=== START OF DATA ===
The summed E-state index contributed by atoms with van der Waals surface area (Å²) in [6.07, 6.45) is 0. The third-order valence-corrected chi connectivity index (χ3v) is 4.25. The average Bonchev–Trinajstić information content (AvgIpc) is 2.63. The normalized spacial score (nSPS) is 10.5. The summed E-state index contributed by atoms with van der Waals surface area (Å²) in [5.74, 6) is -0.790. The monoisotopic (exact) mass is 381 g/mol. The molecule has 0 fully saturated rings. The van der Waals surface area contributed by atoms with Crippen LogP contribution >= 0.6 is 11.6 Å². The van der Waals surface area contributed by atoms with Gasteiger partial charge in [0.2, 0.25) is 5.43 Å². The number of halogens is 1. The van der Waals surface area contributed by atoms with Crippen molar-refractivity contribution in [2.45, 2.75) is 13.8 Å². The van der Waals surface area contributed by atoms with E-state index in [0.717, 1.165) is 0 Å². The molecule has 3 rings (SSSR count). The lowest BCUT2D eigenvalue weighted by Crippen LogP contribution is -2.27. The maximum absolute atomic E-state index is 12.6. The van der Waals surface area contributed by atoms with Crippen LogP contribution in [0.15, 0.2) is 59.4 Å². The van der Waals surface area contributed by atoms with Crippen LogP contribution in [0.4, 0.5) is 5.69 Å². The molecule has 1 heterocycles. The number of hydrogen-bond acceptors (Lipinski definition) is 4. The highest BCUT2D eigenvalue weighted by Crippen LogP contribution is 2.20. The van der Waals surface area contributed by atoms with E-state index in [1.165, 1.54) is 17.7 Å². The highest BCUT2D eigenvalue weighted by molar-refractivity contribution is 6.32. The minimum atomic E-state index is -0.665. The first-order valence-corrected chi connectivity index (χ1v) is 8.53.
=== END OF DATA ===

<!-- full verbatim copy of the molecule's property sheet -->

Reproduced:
The summed E-state index contributed by atoms with van der Waals surface area (Å²) in [6.07, 6.45) is 0. The third-order valence-corrected chi connectivity index (χ3v) is 4.25. The average Bonchev–Trinajstić information content (AvgIpc) is 2.63. The normalized spacial score (nSPS) is 10.5. The summed E-state index contributed by atoms with van der Waals surface area (Å²) in [5.74, 6) is -0.790. The monoisotopic (exact) mass is 381 g/mol. The molecule has 0 fully saturated rings. The van der Waals surface area contributed by atoms with Crippen LogP contribution >= 0.6 is 11.6 Å². The van der Waals surface area contributed by atoms with Gasteiger partial charge in [0.2, 0.25) is 5.43 Å². The number of halogens is 1. The van der Waals surface area contributed by atoms with Crippen molar-refractivity contribution in [2.45, 2.75) is 13.8 Å². The van der Waals surface area contributed by atoms with E-state index in [0.717, 1.165) is 0 Å². The molecule has 3 rings (SSSR count). The lowest BCUT2D eigenvalue weighted by Crippen LogP contribution is -2.27. The maximum absolute atomic E-state index is 12.6. The van der Waals surface area contributed by atoms with Crippen LogP contribution in [0.15, 0.2) is 59.4 Å². The van der Waals surface area contributed by atoms with Crippen LogP contribution in [0.4, 0.5) is 5.69 Å². The molecule has 1 heterocycles. The number of hydrogen-bond acceptors (Lipinski definition) is 4. The highest BCUT2D eigenvalue weighted by Crippen LogP contribution is 2.20. The van der Waals surface area contributed by atoms with E-state index in [1.165, 1.54) is 17.7 Å². The highest BCUT2D eigenvalue weighted by molar-refractivity contribution is 6.32. The minimum atomic E-state index is -0.665. The first-order valence-corrected chi connectivity index (χ1v) is 8.53.